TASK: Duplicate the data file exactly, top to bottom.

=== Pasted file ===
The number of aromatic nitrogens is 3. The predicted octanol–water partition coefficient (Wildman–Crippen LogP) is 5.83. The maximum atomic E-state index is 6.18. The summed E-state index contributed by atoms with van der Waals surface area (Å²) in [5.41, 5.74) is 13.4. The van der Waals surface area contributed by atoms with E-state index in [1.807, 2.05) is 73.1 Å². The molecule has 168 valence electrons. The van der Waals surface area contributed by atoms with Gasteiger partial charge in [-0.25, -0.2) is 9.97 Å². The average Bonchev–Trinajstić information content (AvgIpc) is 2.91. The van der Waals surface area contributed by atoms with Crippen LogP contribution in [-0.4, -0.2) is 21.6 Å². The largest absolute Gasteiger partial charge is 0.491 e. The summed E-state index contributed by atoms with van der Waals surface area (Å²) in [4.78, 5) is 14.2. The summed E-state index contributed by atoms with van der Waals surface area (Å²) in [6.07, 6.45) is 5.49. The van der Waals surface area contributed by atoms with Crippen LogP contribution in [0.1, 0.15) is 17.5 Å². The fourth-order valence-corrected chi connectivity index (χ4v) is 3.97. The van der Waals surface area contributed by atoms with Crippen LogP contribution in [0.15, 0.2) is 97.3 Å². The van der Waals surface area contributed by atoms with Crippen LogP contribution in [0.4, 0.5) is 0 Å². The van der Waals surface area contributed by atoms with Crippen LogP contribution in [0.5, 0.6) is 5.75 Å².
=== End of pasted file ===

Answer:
The number of aromatic nitrogens is 3. The predicted octanol–water partition coefficient (Wildman–Crippen LogP) is 5.83. The maximum atomic E-state index is 6.18. The summed E-state index contributed by atoms with van der Waals surface area (Å²) in [5.41, 5.74) is 13.4. The van der Waals surface area contributed by atoms with E-state index in [1.807, 2.05) is 73.1 Å². The molecule has 168 valence electrons. The van der Waals surface area contributed by atoms with Gasteiger partial charge in [-0.25, -0.2) is 9.97 Å². The average Bonchev–Trinajstić information content (AvgIpc) is 2.91. The van der Waals surface area contributed by atoms with Crippen LogP contribution in [-0.4, -0.2) is 21.6 Å². The largest absolute Gasteiger partial charge is 0.491 e. The summed E-state index contributed by atoms with van der Waals surface area (Å²) in [4.78, 5) is 14.2. The summed E-state index contributed by atoms with van der Waals surface area (Å²) in [6.07, 6.45) is 5.49. The van der Waals surface area contributed by atoms with Crippen LogP contribution in [0.1, 0.15) is 17.5 Å². The fourth-order valence-corrected chi connectivity index (χ4v) is 3.97. The van der Waals surface area contributed by atoms with Crippen LogP contribution in [0.15, 0.2) is 97.3 Å². The van der Waals surface area contributed by atoms with Crippen LogP contribution in [0.4, 0.5) is 0 Å². The van der Waals surface area contributed by atoms with Crippen LogP contribution in [0.5, 0.6) is 5.75 Å².